A notable variation on a notable theme - Bristol Green glassware, a Regency and Victorian extravagance

So – Bristol Blue glass – nice and straightforward that was; a pair of groundbreaking porcelain innovators, in the right place at the right time with the right resources at their disposal and in the inclination to make the most of out what was, in essence, a stroke of good fortune. But what about the green glass, which also bears the name Bristol – how did this particular commodity come about and become equally feted ?

As with blue colouration, green pigments had been used to tint glassware, ceramics and many other products from antiquity. Egyptian decorative tinctures and dyes, Roman mosaic tiles and enamels, Dark Age pottery – all given a verdant hue by the use of naturally occurring oxides of elements such as iron and copper.

So abundant and relatively accessible were the sources of these pigments that they would find their way unintentionally in to glass products. Bristol’s 17th century manufactories, producing bottle and window glass would – as was the case across the country – turn out what was commonly known as green glass, which was coloured by residual trace metals in the sand from which it was made. This glass was a “dirty” pale green or light brown, and was used for utilitarian applications and was made in volume by glasshouses under the auspices of Powell & Ricketts Co . Of course, once flint glass with its greater clarity had been developed in the late 1600’s, the new material swiftly became a more popular medium, although it wasn’t until the likes of Champion and Cookworthy demonstrated their mastery of deliberately tinted cobalt blue glass that the search for other purposefully coloured material was pursued in earnest.

It would be too easy to assign the development and popularisation of Bristol Green to this same pair of fabricators, but there is no evidence whatsoever to suggest that this was the case. Cookworthy would undoubtedly have been aware of at least the basic theories behind producing green glass, as he would have come across it in his work on a daily basis; as a chemist and apothecary he would have used any number of glass vessels – retorts, test tubes, beakers, phials and vials – and the convention for these items at the time was for them to have been imported from Germany (or to a lesser extent made locally by William Dunbar’s at Chepstow) where they were made of a relatively pale green glass. The Quaker pharmacist would also know that oxide of chromium was the base for green colouration used in his own nascent porcelain business, but that this was a costly material to obtain, and available in only limited quantities. French alchemist, Monsieur Fontanieu, worked with distillates of copper oxide (known as “crystals of verdigris”) and his results were good enough to produce rich, deep green glass that “approximated artificial emeralds”, but not of a volume anything like substantial enough to be of any commercial value.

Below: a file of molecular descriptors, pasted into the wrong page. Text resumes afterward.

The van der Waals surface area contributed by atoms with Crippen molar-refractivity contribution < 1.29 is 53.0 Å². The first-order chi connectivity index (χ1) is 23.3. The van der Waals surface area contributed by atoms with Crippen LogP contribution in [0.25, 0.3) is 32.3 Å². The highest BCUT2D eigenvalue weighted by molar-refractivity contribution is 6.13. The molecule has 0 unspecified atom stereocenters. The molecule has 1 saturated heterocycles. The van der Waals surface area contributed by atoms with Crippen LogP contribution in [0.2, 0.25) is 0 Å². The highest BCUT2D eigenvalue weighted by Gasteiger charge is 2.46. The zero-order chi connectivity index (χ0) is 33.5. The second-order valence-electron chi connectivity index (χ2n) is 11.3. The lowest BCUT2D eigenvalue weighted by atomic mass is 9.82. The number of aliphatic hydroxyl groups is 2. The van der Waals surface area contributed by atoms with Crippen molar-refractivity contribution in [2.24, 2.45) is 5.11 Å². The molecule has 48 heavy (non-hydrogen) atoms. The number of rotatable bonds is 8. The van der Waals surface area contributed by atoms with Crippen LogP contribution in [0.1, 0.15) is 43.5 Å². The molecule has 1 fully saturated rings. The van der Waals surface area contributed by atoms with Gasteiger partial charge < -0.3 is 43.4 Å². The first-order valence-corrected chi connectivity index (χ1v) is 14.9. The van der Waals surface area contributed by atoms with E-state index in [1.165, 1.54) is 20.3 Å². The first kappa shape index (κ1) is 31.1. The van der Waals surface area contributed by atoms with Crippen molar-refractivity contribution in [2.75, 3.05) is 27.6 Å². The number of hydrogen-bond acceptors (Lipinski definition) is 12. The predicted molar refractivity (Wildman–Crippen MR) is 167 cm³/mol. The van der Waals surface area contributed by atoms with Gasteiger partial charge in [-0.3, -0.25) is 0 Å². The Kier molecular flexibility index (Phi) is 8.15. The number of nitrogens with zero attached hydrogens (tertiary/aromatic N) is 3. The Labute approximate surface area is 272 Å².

By the time that Cookworthy died in 1780, it seems that there had been some experimentation with the use of chromium oxides, but they were still not widely available and it was not until the turn of the century that definitive, properly-coloured green glass production is documented. This manufacturing took place at the Nailsea glassworks of John Lucas, son of a Bristol cooper, which had been set up in 1788 and primarily produced window and bottle glass in its early years. The works flourished, and Lucas was able to attract capable craftsmen who were encouraged to “do their own thing” once standard production quotas had been fulfilled and commissions completed for the week, and it seems likely that this is sort of environment where the first “Bristol Green” wares may have seen the light of day. The growth of the glassworks was commensurate with both the discovery in Eastern Europe of considerable deposits of crocoite ore (from which oxides of chromium can be readily extracted) and the period to which early green glassware can be first be dated and then became popular. It’s circumstantial evidence, certainly, but in the absence of any other compelling depositions or declarations, it is certainly worthy of consideration.

Suffice to say that once the production process had been streamlined to a point where it became financially viable to pursue, a steady stream of Bristol Green glassware found its way on to the market. Its usage gives the impression of being somewhat less aesthetic and ornamental in form that its blue counterpart, a higher proportion of straightforward glasses and decanters and fewer gilded extravagances are to be found, which may have been down to the relative scarcity of the colourant compared to Cookworthy’s stockpile of Saxon smalt. Whatever the reason, though, it’s more of a Regency and early Victorian commodity than the slightly earlier Bristol Blue wares, but pieces can be no less striking regardless.

As ever, follow the link below to our index page for all currently listed Bristol Green items, and if you do have any more information about its development, please do share it with us…

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